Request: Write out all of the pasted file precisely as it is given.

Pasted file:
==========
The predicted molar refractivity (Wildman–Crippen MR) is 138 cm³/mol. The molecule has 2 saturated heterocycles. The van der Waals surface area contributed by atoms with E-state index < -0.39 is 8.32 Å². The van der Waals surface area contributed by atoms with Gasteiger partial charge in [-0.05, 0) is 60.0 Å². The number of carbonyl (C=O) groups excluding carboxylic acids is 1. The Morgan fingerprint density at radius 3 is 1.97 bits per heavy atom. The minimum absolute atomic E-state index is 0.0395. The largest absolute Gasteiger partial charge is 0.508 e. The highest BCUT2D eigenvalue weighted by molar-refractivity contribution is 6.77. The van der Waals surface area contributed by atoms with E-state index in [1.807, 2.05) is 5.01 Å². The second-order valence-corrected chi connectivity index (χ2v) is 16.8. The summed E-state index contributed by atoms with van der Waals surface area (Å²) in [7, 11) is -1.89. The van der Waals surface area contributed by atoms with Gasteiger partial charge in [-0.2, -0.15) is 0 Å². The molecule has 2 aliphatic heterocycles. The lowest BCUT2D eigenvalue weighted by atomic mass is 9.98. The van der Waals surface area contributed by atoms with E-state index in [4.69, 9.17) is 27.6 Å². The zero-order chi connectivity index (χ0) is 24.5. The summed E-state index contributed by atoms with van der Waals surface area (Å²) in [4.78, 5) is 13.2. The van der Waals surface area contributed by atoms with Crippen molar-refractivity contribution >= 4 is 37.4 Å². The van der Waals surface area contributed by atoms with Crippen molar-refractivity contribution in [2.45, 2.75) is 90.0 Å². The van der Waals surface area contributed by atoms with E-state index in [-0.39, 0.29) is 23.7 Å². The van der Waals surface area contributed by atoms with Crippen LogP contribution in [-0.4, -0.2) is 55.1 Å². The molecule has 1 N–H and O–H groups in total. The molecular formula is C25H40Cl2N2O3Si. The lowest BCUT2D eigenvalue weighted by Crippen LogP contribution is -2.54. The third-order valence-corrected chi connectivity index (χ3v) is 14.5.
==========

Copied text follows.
The predicted molar refractivity (Wildman–Crippen MR) is 138 cm³/mol. The molecule has 2 saturated heterocycles. The van der Waals surface area contributed by atoms with E-state index < -0.39 is 8.32 Å². The van der Waals surface area contributed by atoms with Gasteiger partial charge in [-0.05, 0) is 60.0 Å². The number of carbonyl (C=O) groups excluding carboxylic acids is 1. The Morgan fingerprint density at radius 3 is 1.97 bits per heavy atom. The minimum absolute atomic E-state index is 0.0395. The largest absolute Gasteiger partial charge is 0.508 e. The highest BCUT2D eigenvalue weighted by molar-refractivity contribution is 6.77. The van der Waals surface area contributed by atoms with E-state index in [1.807, 2.05) is 5.01 Å². The second-order valence-corrected chi connectivity index (χ2v) is 16.8. The summed E-state index contributed by atoms with van der Waals surface area (Å²) in [7, 11) is -1.89. The van der Waals surface area contributed by atoms with Gasteiger partial charge in [-0.2, -0.15) is 0 Å². The molecule has 2 aliphatic heterocycles. The lowest BCUT2D eigenvalue weighted by atomic mass is 9.98. The van der Waals surface area contributed by atoms with E-state index in [4.69, 9.17) is 27.6 Å². The zero-order chi connectivity index (χ0) is 24.5. The summed E-state index contributed by atoms with van der Waals surface area (Å²) in [4.78, 5) is 13.2. The van der Waals surface area contributed by atoms with Crippen molar-refractivity contribution >= 4 is 37.4 Å². The van der Waals surface area contributed by atoms with Crippen molar-refractivity contribution in [2.45, 2.75) is 90.0 Å². The van der Waals surface area contributed by atoms with E-state index in [-0.39, 0.29) is 23.7 Å². The van der Waals surface area contributed by atoms with Crippen LogP contribution in [-0.4, -0.2) is 55.1 Å². The molecule has 1 N–H and O–H groups in total. The molecular formula is C25H40Cl2N2O3Si. The lowest BCUT2D eigenvalue weighted by Crippen LogP contribution is -2.54. The third-order valence-corrected chi connectivity index (χ3v) is 14.5.